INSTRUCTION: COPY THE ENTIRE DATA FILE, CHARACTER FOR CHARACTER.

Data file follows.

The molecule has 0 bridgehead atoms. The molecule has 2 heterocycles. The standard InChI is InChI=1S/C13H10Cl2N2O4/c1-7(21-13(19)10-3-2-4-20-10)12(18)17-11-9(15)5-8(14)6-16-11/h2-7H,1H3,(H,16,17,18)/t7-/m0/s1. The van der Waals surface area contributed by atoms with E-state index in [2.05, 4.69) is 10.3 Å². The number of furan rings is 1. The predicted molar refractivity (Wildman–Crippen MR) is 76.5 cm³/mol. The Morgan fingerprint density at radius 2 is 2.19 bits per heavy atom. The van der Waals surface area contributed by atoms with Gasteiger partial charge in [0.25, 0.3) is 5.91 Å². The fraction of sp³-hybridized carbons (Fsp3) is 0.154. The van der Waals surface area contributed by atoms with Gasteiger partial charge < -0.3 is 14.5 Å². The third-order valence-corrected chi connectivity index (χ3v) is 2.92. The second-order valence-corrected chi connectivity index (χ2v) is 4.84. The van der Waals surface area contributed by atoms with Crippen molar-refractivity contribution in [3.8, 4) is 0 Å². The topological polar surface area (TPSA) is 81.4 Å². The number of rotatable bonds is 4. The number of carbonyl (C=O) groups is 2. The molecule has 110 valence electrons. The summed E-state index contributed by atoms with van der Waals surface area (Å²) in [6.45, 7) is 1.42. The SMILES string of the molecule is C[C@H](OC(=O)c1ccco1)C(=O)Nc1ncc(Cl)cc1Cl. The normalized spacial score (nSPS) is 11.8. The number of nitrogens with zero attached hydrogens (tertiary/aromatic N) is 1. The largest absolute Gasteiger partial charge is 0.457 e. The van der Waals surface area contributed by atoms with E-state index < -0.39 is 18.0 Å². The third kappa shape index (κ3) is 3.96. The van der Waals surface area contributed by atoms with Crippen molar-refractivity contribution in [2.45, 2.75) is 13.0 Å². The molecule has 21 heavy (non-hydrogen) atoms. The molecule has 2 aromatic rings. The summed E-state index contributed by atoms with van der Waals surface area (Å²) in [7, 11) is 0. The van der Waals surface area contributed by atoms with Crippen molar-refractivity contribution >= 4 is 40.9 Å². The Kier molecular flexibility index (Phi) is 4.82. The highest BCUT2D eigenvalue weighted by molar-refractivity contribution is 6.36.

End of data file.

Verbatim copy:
The molecule has 0 bridgehead atoms. The molecule has 2 heterocycles. The standard InChI is InChI=1S/C13H10Cl2N2O4/c1-7(21-13(19)10-3-2-4-20-10)12(18)17-11-9(15)5-8(14)6-16-11/h2-7H,1H3,(H,16,17,18)/t7-/m0/s1. The van der Waals surface area contributed by atoms with E-state index in [2.05, 4.69) is 10.3 Å². The number of furan rings is 1. The predicted molar refractivity (Wildman–Crippen MR) is 76.5 cm³/mol. The Morgan fingerprint density at radius 2 is 2.19 bits per heavy atom. The van der Waals surface area contributed by atoms with Gasteiger partial charge in [0.25, 0.3) is 5.91 Å². The fraction of sp³-hybridized carbons (Fsp3) is 0.154. The van der Waals surface area contributed by atoms with Gasteiger partial charge < -0.3 is 14.5 Å². The third-order valence-corrected chi connectivity index (χ3v) is 2.92. The second-order valence-corrected chi connectivity index (χ2v) is 4.84. The van der Waals surface area contributed by atoms with Crippen molar-refractivity contribution in [3.8, 4) is 0 Å². The topological polar surface area (TPSA) is 81.4 Å². The number of rotatable bonds is 4. The number of carbonyl (C=O) groups is 2. The molecule has 110 valence electrons. The summed E-state index contributed by atoms with van der Waals surface area (Å²) in [6.45, 7) is 1.42. The SMILES string of the molecule is C[C@H](OC(=O)c1ccco1)C(=O)Nc1ncc(Cl)cc1Cl. The normalized spacial score (nSPS) is 11.8. The number of nitrogens with zero attached hydrogens (tertiary/aromatic N) is 1. The largest absolute Gasteiger partial charge is 0.457 e. The van der Waals surface area contributed by atoms with E-state index < -0.39 is 18.0 Å². The third kappa shape index (κ3) is 3.96. The van der Waals surface area contributed by atoms with Crippen molar-refractivity contribution in [2.45, 2.75) is 13.0 Å². The molecule has 21 heavy (non-hydrogen) atoms. The molecule has 2 aromatic rings. The summed E-state index contributed by atoms with van der Waals surface area (Å²) in [7, 11) is 0. The van der Waals surface area contributed by atoms with Crippen molar-refractivity contribution >= 4 is 40.9 Å². The Kier molecular flexibility index (Phi) is 4.82. The highest BCUT2D eigenvalue weighted by molar-refractivity contribution is 6.36.